This is an incredibly personal post and I’m feeling pretty vulnerable for putting it out there, but I’ve had it written in my head for a few years now, I figured it was time.
My mother in law wanted a family photo. One with all of her kids, their spouses and the grandkids. In one photo. At one time. My mother in law has four kids. Her oldest son is married and has four kids, her second son is unmarried, her third son is Matt, and her youngest, a daughter, is married with a son. The kids ages range from Audrey, at 22 months to A.T. who is almost 12.
In one photo.
But because we love our mother in law, we acquiesced and we all planned to meet at Matt’s oldest brother’s house where they would have a photographer waiting.
I may seem on the outside to be an outgoing person, but self-confidence hasn’t come easy. Any given day of the week, if someone were to say to me, wear gym casual attire, I’d be set. But when I have to wear something that’s even the slightest bit dressy, I go from feeling confident to the ugliest girl in the world in a matter of a few seconds.
I teach five classes a week, and yet I still don’t feel like I look the part. I don’t write this for sympathy or for people to come out and say, “Oh! But you’re wrong!” Mostly because I know what I see in the mirror. I see tired. I see plain. I see eh.
This happens every time I’m near Matt’s family. They’re always so well put together and even though I’ve been in the family a decade, I still feel like an outsider. Completely because I’ve put myself there. I’m a stranger to the traditional family scene and I’m still working on how I can fit in while being myself. I’m incredibly outspoken and I have always marched to the beat of my own drum, and they’re probably the kindest, most normal people I’ve ever met, and it’s still hard to find where I fit.
I’ve never felt as if I’m interesting enough or do things that are worth talking about. When I get to a gathering, I make up in my mind that I must be quiet because no one cares what I have to say. Or if I do decide to talk, talk about the kids.
Truth is, Matt’s family is very beautiful. And every time we get together, I immediately feel frumpy and so plain. It’s hard enough being a woman in this day and age when everyone is constantly judging you, but when you judge yourself? Game over. And I lose every time. I am my worst critic and it shows in the ten minutes before we have to leave the house to go, and I’m changing my clothes for the tenth time and I’m looking at my face in the mirror and sighing.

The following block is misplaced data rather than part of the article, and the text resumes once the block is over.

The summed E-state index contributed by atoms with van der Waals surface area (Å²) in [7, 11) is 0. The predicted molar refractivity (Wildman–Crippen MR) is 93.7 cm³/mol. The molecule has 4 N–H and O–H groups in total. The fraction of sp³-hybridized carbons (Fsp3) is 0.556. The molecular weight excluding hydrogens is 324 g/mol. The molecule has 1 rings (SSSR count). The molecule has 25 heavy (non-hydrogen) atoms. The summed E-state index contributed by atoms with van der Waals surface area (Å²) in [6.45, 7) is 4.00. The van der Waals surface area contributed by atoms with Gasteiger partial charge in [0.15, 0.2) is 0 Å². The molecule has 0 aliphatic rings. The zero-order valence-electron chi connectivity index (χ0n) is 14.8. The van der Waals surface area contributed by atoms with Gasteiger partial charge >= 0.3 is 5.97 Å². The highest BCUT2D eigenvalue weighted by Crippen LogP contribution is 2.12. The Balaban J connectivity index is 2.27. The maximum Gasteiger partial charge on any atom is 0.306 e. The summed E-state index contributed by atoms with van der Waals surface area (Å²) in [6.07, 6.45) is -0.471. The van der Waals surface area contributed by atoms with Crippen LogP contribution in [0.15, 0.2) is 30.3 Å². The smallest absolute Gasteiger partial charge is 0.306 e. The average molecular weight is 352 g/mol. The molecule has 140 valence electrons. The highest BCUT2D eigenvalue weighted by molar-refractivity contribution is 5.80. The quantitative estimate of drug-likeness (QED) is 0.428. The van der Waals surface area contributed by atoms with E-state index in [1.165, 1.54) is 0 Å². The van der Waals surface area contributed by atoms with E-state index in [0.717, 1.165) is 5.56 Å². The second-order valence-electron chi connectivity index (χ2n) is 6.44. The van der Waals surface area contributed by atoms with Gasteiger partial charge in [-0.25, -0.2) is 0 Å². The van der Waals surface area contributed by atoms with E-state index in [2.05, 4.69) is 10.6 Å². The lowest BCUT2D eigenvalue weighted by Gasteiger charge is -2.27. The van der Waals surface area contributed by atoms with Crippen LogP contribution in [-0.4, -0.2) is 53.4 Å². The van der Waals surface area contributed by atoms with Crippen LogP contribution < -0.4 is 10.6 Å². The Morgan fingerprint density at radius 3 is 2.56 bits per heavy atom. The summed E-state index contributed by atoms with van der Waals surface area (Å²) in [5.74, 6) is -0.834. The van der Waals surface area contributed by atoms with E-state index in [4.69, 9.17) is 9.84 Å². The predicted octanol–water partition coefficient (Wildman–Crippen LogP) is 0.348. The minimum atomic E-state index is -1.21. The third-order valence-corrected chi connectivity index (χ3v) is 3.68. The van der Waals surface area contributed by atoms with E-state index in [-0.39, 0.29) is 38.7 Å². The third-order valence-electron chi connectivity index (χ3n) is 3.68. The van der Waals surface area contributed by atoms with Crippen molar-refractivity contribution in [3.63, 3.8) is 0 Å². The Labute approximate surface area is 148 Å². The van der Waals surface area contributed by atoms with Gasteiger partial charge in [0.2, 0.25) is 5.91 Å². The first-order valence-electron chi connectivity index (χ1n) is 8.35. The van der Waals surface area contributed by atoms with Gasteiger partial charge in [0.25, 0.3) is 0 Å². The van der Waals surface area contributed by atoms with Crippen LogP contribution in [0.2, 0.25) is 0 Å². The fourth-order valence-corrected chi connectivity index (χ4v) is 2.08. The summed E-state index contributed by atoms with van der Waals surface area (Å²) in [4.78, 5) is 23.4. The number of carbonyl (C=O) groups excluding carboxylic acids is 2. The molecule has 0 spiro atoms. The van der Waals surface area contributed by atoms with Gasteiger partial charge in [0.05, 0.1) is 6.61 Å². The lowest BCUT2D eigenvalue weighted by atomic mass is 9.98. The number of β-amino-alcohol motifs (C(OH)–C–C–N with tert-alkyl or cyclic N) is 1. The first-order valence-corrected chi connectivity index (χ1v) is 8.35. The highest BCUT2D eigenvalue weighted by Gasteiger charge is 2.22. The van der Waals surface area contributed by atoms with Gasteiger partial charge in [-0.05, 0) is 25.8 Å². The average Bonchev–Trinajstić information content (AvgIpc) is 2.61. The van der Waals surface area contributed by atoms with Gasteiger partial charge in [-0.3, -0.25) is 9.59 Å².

And then I turn around and see Claire or Mae watching me. What am I teaching them about beauty? How can I show the girls how to love themselves for everything they are when I don’t even find myself to be beautiful? I’ve struggled with this for a long time, mostly starting around the time of Tony’s death, which is subsequently when everything changed for me, and the only way I felt release was by cutting.
I don’t want that for my kids. I don’t want them to feel so awful and self-isolated that they have to resort to that awful world. I don’t want them to punch themselves in the face because they’re not good enough. Because they don’t look like the girls in the magazines. Because they have to wear makeup to look halfway decent, unlike the other girls who can get away with a clean face and confidence. I don’t want them to feel that feeling in the pit of their stomach when they know they have less than 10 minutes to get ready for a gathering where everyone else looks better and feels better than they do.
I don’t want that for them. I want them to know that they do good things. That they have good taste in music and books. That they are incredibly strong physically and strong willed. That they do good for animals and humans alike. That they can draw really well and are pretty good at Sudoku. That they have a really good life. That there’s more to beauty than what they see in the mirror.
Mostly, I wish I could say that to me.
What is beauty? Because I really, really want to be beautiful.